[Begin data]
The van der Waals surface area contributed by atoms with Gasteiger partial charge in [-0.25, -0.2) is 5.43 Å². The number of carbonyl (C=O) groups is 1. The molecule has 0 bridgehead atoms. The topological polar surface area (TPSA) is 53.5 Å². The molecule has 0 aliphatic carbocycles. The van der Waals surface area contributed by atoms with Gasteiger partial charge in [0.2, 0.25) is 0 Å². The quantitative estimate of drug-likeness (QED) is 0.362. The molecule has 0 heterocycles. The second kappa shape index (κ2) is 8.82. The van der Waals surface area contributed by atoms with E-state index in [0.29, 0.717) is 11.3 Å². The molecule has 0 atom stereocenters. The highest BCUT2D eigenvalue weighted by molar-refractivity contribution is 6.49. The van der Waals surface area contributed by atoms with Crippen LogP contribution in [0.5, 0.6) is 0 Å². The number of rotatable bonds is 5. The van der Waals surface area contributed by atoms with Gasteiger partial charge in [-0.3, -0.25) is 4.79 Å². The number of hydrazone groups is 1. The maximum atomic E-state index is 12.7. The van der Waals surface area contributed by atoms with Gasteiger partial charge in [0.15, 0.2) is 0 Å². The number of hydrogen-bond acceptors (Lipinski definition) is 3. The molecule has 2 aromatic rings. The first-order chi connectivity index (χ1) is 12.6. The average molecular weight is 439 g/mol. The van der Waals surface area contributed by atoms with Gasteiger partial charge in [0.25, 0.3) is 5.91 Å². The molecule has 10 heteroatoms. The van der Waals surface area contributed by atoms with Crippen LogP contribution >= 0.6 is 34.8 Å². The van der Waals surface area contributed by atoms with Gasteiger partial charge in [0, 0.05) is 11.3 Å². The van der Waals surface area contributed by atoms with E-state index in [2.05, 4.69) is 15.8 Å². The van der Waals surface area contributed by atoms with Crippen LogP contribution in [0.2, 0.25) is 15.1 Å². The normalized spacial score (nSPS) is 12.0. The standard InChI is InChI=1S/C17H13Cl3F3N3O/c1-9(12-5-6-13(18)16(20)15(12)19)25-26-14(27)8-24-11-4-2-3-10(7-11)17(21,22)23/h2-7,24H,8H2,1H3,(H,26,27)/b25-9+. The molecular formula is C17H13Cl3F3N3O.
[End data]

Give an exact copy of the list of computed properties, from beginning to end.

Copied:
The van der Waals surface area contributed by atoms with Gasteiger partial charge in [-0.25, -0.2) is 5.43 Å². The number of carbonyl (C=O) groups is 1. The molecule has 0 bridgehead atoms. The topological polar surface area (TPSA) is 53.5 Å². The molecule has 0 aliphatic carbocycles. The van der Waals surface area contributed by atoms with Gasteiger partial charge in [0.2, 0.25) is 0 Å². The quantitative estimate of drug-likeness (QED) is 0.362. The molecule has 0 heterocycles. The second kappa shape index (κ2) is 8.82. The van der Waals surface area contributed by atoms with E-state index in [0.29, 0.717) is 11.3 Å². The molecule has 0 atom stereocenters. The highest BCUT2D eigenvalue weighted by molar-refractivity contribution is 6.49. The van der Waals surface area contributed by atoms with Crippen LogP contribution in [0.5, 0.6) is 0 Å². The number of rotatable bonds is 5. The van der Waals surface area contributed by atoms with Gasteiger partial charge in [-0.3, -0.25) is 4.79 Å². The number of hydrazone groups is 1. The maximum atomic E-state index is 12.7. The van der Waals surface area contributed by atoms with Gasteiger partial charge in [0.15, 0.2) is 0 Å². The number of hydrogen-bond acceptors (Lipinski definition) is 3. The molecule has 2 aromatic rings. The first-order chi connectivity index (χ1) is 12.6. The average molecular weight is 439 g/mol. The van der Waals surface area contributed by atoms with Gasteiger partial charge in [0.25, 0.3) is 5.91 Å². The molecule has 10 heteroatoms. The van der Waals surface area contributed by atoms with Crippen LogP contribution >= 0.6 is 34.8 Å². The van der Waals surface area contributed by atoms with Gasteiger partial charge in [0, 0.05) is 11.3 Å². The van der Waals surface area contributed by atoms with E-state index in [2.05, 4.69) is 15.8 Å². The van der Waals surface area contributed by atoms with Crippen LogP contribution in [0.2, 0.25) is 15.1 Å². The normalized spacial score (nSPS) is 12.0. The standard InChI is InChI=1S/C17H13Cl3F3N3O/c1-9(12-5-6-13(18)16(20)15(12)19)25-26-14(27)8-24-11-4-2-3-10(7-11)17(21,22)23/h2-7,24H,8H2,1H3,(H,26,27)/b25-9+. The molecular formula is C17H13Cl3F3N3O.